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by John Rosenman


Time travel is a staple of science fiction, and it has been given many different treatments over the years. John Rosenman gives the subject a new look when he interjects love and duty into the mix.

Diana is the head of a time travel bureau, one tasked with maintaining the system for authorized users to go back and observe the past. However, one of her team, Dero, has his own agenda which is at odds with the rules, and Diana is in love with him. With "killers," androids tasked with policing the past, ready to take out unauthorized time travelers, Diana has a difficult task in keeping Dero in check.

One problem with most short stories is that by their very nature, there aren't enough words, so-to-speak, to really develop characters. In this case, though, the author does an admirable job of character development. It becomes easy to understand each character, his or her motives and the actions he or she takes. Given that she is breaking her team's rules because of love, what Diana does and how she does it makes perfect, even if surprising sense. Characterization is not given the short shrift here just because it is a short story.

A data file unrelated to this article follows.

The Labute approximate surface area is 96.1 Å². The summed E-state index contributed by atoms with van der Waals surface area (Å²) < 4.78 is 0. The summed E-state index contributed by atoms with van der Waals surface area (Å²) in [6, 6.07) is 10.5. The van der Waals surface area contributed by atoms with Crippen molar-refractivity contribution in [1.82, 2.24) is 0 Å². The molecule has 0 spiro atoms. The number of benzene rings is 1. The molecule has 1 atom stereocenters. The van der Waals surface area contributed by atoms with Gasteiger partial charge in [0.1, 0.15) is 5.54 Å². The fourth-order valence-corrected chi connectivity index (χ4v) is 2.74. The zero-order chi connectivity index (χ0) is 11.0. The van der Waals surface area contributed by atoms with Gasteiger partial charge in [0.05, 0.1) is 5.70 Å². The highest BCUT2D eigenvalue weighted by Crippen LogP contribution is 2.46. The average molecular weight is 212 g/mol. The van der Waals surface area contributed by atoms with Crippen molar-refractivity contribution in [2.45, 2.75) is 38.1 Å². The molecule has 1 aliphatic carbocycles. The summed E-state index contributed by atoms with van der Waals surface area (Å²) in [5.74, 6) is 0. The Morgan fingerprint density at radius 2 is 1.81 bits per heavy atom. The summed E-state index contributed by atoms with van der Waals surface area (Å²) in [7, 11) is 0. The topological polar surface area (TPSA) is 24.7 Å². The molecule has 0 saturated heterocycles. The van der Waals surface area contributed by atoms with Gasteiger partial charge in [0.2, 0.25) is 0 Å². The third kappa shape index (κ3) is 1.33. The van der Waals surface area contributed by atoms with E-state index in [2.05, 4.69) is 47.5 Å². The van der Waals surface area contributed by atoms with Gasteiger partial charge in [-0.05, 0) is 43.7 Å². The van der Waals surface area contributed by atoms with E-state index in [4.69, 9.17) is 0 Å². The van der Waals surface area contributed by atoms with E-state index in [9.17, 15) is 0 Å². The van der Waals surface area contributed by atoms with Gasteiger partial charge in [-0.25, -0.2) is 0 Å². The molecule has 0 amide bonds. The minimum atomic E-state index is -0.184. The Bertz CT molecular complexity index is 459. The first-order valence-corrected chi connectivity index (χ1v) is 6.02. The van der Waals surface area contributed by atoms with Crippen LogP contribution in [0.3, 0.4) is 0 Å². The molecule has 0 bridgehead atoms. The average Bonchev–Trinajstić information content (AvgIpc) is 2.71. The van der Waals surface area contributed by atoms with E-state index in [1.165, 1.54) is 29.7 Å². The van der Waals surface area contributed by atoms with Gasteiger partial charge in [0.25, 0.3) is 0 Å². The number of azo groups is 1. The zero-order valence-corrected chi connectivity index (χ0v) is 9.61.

Overall, this is a taut, well-crafted story. The author probably made a mistake in the use of "anthropologist" instead of the more likely "paleontologist," and the chance that the killers would be on-hand to catch someone back in the age of dinosaurs given other facts revealed in the story would be statistically close to zero. However, these are two minor glitches which don't really affect the overall story.

And the overall story is quite enjoyable and even thought-provoking. Time travel is an interesting concept, but the idea of love versus duty is an age-old issue about which this story gives a fresh and new look.


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